COFFIN, Circuit Judge.
The plaintiffs, ten former employees of the Puerto Rico Telephone Company ("PRTC"), appeal from a summary judgment entered by the United States District Court for the District of Puerto Rico in favor of the defendants, PRTC, the Puerto Rico Telephone Authority ("PRTA"), and certain individual PRTC officials. The plaintiffs claimed that the defendants discharged them because of their affiliations with the New Progressive Party ("NPP"), in violation of the First Amendment, and that the defendants' failure to provide them with notice and hearing prior to dismissal violated their rights to due process. For the reasons set forth herein, we affirm the district court's judgment for defendants.
The undisputed facts are set forth fully in the opinion of the district court. Kauffman v. Puerto Rico Telephone Co., 674 F. Supp. 952, slip. op. at 2-7 (D.P.R. 1987). We summarize them as follows:
PRTA is a public corporation organized and operated pursuant to P.R. Laws Ann. tit. 27, §§ 401-24 (1985). PRTA is the sole shareholder of PRTC, a quasi-public corporation, incorporated under Delaware law. In 1982, the Puerto Rico Supreme Court held that PRTC is an instrumentality of the Government of Puerto Rico and must comply with Puerto Rico's Public Service Personnel Act, P.R. Laws Ann. tit. 3 §§ 1301-1431 (1978 & Supp. 1986). Torres-Ponce v. Jimenez, 113 P.R.Dec. 58 (1982) (official English translation: No. R-81-161, slip. op. (P.R. June 2, 1982)). As a result, PRTC promulgated "Personnel Regulations for Managerial Employees" ("the regulations"), pursuant to P.R. Laws Ann. tit. 3, § 1338.1 These regulations became effective in April 1983, before the plaintiffs were hired. Section 8.4 of the regulations ("regulation 8.4" or "section 8.4"), governing recruitment and hiring, provides:
1. The PRTC shall have as [a] rule when considering the filling of vacancies that arise to consider first the internal employees of the Company following the rules of publication and free competition for all the employees who comply with the requisites, and provided that the internal candidates are suitable to fill the vacancy. The opportunities are [to be] published through a personnel requisition which shall contain the following information: position title, minimum requirements, placement level in the salary structure, time limits to file applications, department and work area and any other information indispensable [such] as the type of competition and testing.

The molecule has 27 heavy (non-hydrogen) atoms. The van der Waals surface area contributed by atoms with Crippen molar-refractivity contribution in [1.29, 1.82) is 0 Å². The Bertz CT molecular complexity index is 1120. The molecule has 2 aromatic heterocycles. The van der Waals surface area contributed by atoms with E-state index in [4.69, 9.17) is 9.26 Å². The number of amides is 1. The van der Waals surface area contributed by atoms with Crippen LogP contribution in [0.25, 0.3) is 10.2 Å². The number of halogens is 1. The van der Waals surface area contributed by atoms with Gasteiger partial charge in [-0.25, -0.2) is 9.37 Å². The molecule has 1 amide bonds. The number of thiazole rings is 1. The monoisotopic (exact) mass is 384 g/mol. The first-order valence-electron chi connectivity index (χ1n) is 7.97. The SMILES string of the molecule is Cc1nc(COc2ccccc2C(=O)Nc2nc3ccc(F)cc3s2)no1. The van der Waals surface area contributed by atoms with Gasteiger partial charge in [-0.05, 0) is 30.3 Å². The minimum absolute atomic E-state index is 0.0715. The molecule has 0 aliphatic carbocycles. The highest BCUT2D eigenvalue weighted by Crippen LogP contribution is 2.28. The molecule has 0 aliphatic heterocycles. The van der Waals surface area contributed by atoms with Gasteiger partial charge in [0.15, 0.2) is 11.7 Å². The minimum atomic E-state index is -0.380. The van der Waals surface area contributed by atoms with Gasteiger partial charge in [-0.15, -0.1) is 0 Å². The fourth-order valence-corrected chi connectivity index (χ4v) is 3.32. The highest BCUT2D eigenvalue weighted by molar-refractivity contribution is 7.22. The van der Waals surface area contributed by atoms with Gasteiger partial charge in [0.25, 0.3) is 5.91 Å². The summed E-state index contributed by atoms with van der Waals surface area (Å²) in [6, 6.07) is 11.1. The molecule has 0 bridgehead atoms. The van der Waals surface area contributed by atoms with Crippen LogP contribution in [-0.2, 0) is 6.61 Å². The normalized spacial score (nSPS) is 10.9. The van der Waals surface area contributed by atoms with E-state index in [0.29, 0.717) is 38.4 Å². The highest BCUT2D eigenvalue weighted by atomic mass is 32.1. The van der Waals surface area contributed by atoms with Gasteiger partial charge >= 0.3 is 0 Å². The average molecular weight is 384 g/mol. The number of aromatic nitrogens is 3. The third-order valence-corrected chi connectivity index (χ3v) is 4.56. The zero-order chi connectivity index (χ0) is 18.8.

2. Should there not exist internal candidates to cover the vacancy or vacancies, or when the Company deems that it is convenient and practical, [it] shall proceed [to] external recruitment.
3. To attract to the Company the most capable persons by means of external recruiting, the opportunities of employment shall be divulged by the most proper of means of communication in each case.
Adequate means shall be considered among others, the following: bulletin boards, publications, daily newspapers, professional magazines, private or public employment agencies and other means that may reach persons who may be interested.
The plaintiffs were hired between July 1983 and September 1984 to work in various posts at the PRTC as "career" employees. Section 8.4 of the regulations governed their recruitment and hiring.
Following eight years of NPP administration, the Popular Democratic Party (PDP) won the November 1984 general election and its candidates took office in January, 1985. The new Governor then appointed defendant Miguel Lausell as Executive Director of PRTA and President of PRTC. Miguel Lausell, in turn, appointed defendants Rafael Navarro, Armando Ramos, and Elsie Molina to the respective positions of Vice President in charge of Employee Relations, Personnel Director, and Recruitment Manager. These PRTC officers were all members of the PDP.